Character Study: A Guide to GAME OF THRONES Scripts in the WGF Library

By Lauren O’Connor

From sitcoms to cable dramas to procedurals, television shows succeed based on our emotional engagement with one critical thing: characters. You can’t even say the word “character” without saying the words “care” and “actor.” Without our deep interest in one or more of these fictional persons and their actions, we have almost no investment in a story. Without characters, plot becomes simply an unmotivated string of events.

As Aristotle famously said in his Poetics, “Poetry tends to express the universal, history the particular.” In drama, then, characters are relatable stand-ins for us. From them, we learn more about our universal human nature. Their needs become our needs. We feel catharsis as they rise, collapse, lose pieces of themselves, bend, and transform in pursuit of their purpose. Through watching them (and through writing them), we define what it means to be alive, to be a person.

I mention the essential-ness of characters as a lead-in to this blog post about our current favorite topic of discussion: Game of Thrones.

Express your intense feelings about the series’ conclusion all you want. I’m here to make the argument that the reason you possess intense feelings of any sort—the reason we’ve all been possessed with a collective passion and need to discuss the show at great length—comes down to that one critical thing: the way the storytellers made us feel about Sansa Stark, Tormund Giantsbane, Cersei Lannister and the rest of the characters.

The conclusion of any epic tale is a great excuse to dive in for deeper analysis. If you’re feeling a lot of feelings at the conclusion of GoT, this post is meant to offer you some suggestions and tools for how to mine those emotions that were stirred in you and make them an active part of your own writing and character development process.

The WGF Library is home to most of the Game of Thrones scripts. Donated generously by D.B Weiss, David Benioff and HBO, they are an incredible educational resource for any writer looking to better their skills. Those who can visit our library in Los Angeles have access to pages upon pages of fire, blood, sweat, tears and literal years of grueling work.


If you’re a writer, I probably don’t need to tell you that one of the single best ways to develop your story sense and abilities is to read the work of other writers—to note what they do on the page to elicit certain feelings in you. To this end, the GoT scripts are one of the best learning resources around.

Part of what makes Game of Thrones wonderful is its hybrid nature. Included on the WGA’s list of 101 Best Written TV Shows in 2013, the show, then in its third season, was lauded for adapting George R.R. Martin’s beloved novels into a pastiche of medieval fantasy, zombies, geopolitical intrigue, Shakespearean tragedy and more—the likes of which had never been seen on small screens. With so many elements on the table, where does one even begin when sitting down to study the scripts?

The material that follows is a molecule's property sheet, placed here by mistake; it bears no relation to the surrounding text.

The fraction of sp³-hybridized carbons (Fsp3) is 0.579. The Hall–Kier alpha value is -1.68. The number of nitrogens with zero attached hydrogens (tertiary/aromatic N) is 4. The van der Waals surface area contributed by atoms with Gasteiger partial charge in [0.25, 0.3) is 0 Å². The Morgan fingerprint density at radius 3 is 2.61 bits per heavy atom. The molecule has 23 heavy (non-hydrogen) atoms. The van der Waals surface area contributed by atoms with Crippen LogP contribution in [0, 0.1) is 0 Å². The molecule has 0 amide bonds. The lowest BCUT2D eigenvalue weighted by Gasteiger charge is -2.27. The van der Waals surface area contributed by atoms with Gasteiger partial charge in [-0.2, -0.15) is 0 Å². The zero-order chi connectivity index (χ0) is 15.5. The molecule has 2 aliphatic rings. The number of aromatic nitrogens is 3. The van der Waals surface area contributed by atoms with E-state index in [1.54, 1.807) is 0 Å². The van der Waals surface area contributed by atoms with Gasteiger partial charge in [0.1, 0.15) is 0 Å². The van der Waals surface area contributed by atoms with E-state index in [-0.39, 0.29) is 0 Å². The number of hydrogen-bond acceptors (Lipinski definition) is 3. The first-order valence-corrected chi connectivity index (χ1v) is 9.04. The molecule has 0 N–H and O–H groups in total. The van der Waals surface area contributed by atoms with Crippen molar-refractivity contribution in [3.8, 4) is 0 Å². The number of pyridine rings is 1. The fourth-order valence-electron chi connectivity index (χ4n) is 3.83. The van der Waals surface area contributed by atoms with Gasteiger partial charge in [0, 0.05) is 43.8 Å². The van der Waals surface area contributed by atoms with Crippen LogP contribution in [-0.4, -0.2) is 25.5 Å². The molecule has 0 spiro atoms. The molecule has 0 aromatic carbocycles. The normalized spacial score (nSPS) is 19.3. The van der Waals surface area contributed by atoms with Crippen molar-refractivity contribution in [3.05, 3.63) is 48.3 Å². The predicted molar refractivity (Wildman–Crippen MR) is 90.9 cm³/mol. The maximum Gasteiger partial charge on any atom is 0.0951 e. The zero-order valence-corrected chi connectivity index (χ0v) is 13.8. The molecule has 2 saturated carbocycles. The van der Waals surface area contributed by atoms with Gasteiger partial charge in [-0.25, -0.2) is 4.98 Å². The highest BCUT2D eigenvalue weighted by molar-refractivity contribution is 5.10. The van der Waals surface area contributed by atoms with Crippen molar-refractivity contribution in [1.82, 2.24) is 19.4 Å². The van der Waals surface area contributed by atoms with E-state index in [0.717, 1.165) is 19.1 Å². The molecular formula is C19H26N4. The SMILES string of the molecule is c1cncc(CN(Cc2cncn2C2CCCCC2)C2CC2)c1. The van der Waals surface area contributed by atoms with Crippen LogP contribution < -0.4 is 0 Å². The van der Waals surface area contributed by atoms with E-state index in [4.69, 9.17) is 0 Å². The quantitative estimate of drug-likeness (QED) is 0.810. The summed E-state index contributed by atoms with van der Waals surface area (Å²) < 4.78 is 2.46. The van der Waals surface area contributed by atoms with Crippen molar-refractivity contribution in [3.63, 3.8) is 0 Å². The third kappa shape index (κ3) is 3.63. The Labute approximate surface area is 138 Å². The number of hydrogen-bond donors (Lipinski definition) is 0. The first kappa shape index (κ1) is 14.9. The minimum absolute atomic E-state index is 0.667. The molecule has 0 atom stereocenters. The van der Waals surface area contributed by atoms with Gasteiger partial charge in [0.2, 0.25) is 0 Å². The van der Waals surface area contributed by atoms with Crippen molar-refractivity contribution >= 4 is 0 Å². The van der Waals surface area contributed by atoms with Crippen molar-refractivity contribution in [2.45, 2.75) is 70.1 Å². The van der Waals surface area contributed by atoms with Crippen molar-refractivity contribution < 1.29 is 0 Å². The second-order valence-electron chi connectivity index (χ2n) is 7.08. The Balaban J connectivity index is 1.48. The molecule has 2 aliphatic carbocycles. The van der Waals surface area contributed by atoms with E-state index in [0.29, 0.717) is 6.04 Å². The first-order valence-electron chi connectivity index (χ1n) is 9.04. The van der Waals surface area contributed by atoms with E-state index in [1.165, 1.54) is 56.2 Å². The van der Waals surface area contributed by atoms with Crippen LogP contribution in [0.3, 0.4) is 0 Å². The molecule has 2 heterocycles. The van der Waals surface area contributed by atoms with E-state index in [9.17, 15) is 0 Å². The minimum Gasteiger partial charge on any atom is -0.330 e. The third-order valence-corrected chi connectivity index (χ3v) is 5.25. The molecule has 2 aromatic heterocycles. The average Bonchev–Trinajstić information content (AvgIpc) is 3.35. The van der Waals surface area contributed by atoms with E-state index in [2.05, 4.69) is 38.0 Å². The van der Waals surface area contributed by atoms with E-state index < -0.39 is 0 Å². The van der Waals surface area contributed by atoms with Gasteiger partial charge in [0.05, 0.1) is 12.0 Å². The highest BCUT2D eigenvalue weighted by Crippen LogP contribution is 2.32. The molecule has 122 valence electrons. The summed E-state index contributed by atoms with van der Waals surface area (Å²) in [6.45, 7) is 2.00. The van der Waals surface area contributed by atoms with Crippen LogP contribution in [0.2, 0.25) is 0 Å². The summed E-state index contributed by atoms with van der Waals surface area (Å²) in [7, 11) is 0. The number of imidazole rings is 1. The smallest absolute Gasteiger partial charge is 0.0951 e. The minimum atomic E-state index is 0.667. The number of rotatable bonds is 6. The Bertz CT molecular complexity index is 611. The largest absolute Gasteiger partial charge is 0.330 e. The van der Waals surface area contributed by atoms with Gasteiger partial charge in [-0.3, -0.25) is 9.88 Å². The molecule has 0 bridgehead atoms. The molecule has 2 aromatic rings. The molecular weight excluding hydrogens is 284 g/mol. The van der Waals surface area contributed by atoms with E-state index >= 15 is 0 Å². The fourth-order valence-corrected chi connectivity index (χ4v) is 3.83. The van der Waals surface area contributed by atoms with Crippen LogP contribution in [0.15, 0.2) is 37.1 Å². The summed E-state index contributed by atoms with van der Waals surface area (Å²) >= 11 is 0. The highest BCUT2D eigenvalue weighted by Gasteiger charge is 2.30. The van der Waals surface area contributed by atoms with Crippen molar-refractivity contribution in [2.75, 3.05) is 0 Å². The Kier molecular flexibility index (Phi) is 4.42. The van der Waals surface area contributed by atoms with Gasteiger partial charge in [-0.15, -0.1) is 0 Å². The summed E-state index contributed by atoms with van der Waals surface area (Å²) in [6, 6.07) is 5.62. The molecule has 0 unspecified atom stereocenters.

Given my lack of expertise in most other areas, I’m going to continue to make the case that while it’s the blending of different genres and ideas that make GoT feel unprecedented, it’s the relationship we forged with its ensemble of great characters that truly grabbed us by the throat, moved us, and kept us sticking around for more. It’s this ability—the character muscle—that is most worth understanding and using in your own work.

Game of Thrones scripts are chock full of tactics for presenting characters on the page in a fascinating, surprising and empathetic way.

Now, before we go any further, I should warn you that the rest of this post assumes a basic level of familiarity with Game of Thrones the TV series. If you haven’t watched it yet and are planning to, turn back now as i don’t want to spoil anything for you.


Before we dive into the nuances of any one specific script, let’s set the table. As many have asserted, one of the central questions behind both George R.R. Martin’s books and the television series is the question of: Who deserves power?

This is a universal question that we’re faced with pretty much every single day—at work, in politics, in our families, in our relationships, in society. Who holds power and who deserves power?

One of the first things that Martin’s books and the subsequent television series presents is an object associated with almost absolute power. As J.R.R. Tolkien created a ring of power, Martin develops a throne of power. The person who sits on the throne holds the fate of pretty much everybody in their all-powerful clutches. More than this, it’s been a while since there’s been a truly good leader sitting on that throne. At the beginning of the story, once King Robert is killed, we’re presented with King Joffrey.